CLICK FOR DETAILS: 1987 Porsche 911 Carrera Coupe on eBay

Continue reading

Motorsports Monday: 2007 Porsche Cayman

I really like the concept of the Cayman. Mid-engined, manual gearbox, rear drive and a lighter chassis are a return to the roots of Porsche – the Auto Union Grand Prix cars first designed by Ferdinand Porsche in the 1930s. Dynamically, it’s hard to fault the Cayman, too – on track, they’re simply magnificent, dispatching corners and straightaways with ease, rippling pavement in braking zones. I was lucky enough to spend some time on track in a then-new ’09 fully loaded S; it immediately put you at ease, the capabilities of the chassis left plenty in reserve even when you entered corners at seemingly inappropriate or inadvisable speeds. Fit and finish-wise, they’re a Porsche through and through; beautiful paint, striking wheels, and luxurious interiors. The soundtrack is pretty great, too. One area that I’m not convinced? The looks; some look great, while others look slightly out of proportion to me. One great upgrade that you can do that really makes the Cayman look more purposeful, though, it to equip the front end with big-brother 911 GT3 items. The result is much more aggressive, and paired with some racing graphics, a huge rear spoiler and the right bits inside, you’ve got yourself a budget Cup car:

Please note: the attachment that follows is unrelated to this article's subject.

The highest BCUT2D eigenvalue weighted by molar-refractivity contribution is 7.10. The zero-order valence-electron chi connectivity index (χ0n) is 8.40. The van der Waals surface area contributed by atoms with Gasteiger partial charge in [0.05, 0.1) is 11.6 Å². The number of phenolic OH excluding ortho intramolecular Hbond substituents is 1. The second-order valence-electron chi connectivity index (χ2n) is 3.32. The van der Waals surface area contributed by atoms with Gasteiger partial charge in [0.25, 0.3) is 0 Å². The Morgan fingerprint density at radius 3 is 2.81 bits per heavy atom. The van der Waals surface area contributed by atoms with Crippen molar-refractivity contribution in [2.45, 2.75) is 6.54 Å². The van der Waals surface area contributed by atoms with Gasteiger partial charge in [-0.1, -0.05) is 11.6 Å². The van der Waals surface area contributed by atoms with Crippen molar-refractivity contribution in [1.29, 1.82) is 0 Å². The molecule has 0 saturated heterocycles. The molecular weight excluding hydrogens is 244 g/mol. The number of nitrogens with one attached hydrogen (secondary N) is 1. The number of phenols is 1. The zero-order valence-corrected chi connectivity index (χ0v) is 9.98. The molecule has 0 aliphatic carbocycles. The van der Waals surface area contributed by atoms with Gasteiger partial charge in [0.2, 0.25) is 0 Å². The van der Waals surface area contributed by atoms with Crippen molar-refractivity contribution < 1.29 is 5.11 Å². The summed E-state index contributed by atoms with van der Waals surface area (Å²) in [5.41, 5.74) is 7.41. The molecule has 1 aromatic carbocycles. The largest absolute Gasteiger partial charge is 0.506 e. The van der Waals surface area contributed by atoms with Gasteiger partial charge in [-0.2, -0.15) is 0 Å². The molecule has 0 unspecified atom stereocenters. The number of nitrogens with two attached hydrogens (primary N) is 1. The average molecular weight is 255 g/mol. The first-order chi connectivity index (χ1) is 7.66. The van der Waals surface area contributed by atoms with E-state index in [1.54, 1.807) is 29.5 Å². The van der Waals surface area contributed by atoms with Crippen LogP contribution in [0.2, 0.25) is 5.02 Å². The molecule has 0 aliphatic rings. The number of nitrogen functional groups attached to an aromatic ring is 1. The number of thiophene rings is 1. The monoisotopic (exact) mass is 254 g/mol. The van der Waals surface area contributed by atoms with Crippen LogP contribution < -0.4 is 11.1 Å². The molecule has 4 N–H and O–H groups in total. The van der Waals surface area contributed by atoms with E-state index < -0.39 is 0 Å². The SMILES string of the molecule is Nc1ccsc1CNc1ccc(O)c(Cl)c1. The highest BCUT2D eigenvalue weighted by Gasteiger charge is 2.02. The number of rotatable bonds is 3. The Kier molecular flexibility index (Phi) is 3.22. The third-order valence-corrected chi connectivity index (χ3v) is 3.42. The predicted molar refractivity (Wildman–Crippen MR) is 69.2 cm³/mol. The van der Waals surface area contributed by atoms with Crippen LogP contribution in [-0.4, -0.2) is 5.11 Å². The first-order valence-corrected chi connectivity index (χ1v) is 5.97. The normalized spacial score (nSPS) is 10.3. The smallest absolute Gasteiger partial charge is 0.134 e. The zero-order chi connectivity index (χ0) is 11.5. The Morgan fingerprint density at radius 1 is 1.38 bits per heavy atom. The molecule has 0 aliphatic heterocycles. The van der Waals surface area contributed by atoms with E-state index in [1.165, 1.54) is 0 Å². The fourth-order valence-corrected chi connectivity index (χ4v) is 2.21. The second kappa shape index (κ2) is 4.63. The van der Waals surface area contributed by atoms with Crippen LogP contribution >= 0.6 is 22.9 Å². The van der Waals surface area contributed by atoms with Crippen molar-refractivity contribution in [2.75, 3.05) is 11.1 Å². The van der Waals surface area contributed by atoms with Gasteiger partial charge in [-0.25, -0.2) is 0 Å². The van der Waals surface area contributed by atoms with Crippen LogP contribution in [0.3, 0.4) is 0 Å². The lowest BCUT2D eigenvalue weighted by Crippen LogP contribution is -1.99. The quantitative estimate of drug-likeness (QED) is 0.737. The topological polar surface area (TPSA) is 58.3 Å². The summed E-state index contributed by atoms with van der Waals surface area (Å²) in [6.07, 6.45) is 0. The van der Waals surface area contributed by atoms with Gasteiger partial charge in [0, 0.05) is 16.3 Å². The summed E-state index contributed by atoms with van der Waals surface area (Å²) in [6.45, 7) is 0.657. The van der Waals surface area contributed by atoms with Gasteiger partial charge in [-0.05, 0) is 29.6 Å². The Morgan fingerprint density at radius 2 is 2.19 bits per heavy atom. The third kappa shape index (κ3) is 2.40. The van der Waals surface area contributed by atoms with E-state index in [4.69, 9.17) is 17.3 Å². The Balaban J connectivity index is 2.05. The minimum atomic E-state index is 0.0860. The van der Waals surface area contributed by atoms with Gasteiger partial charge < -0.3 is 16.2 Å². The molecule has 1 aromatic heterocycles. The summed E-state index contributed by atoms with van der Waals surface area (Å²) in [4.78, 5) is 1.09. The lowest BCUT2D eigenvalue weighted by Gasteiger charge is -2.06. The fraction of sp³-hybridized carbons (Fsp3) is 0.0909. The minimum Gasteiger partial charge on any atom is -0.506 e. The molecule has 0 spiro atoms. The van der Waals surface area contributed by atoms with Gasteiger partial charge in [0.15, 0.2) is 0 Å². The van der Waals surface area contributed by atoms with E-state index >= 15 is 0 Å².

CLICK FOR DETAILS: 2007 Porsche Cayman on eBay

Continue reading

1983 911 SC Targa

Another day, another crisp SC Targa found down in Florida. This one is a real head turner as it is covered in rather rare Schwarz Metallic paint. The ad says it can appear Slate Grey in certain light, black or even brown at other times. I think I saw  a 911 with this paint a few years back at a meet but didn’t realize it was so special at the time. Also could have been my eyes playing tricks on me, hard tellin no knowin I suppose.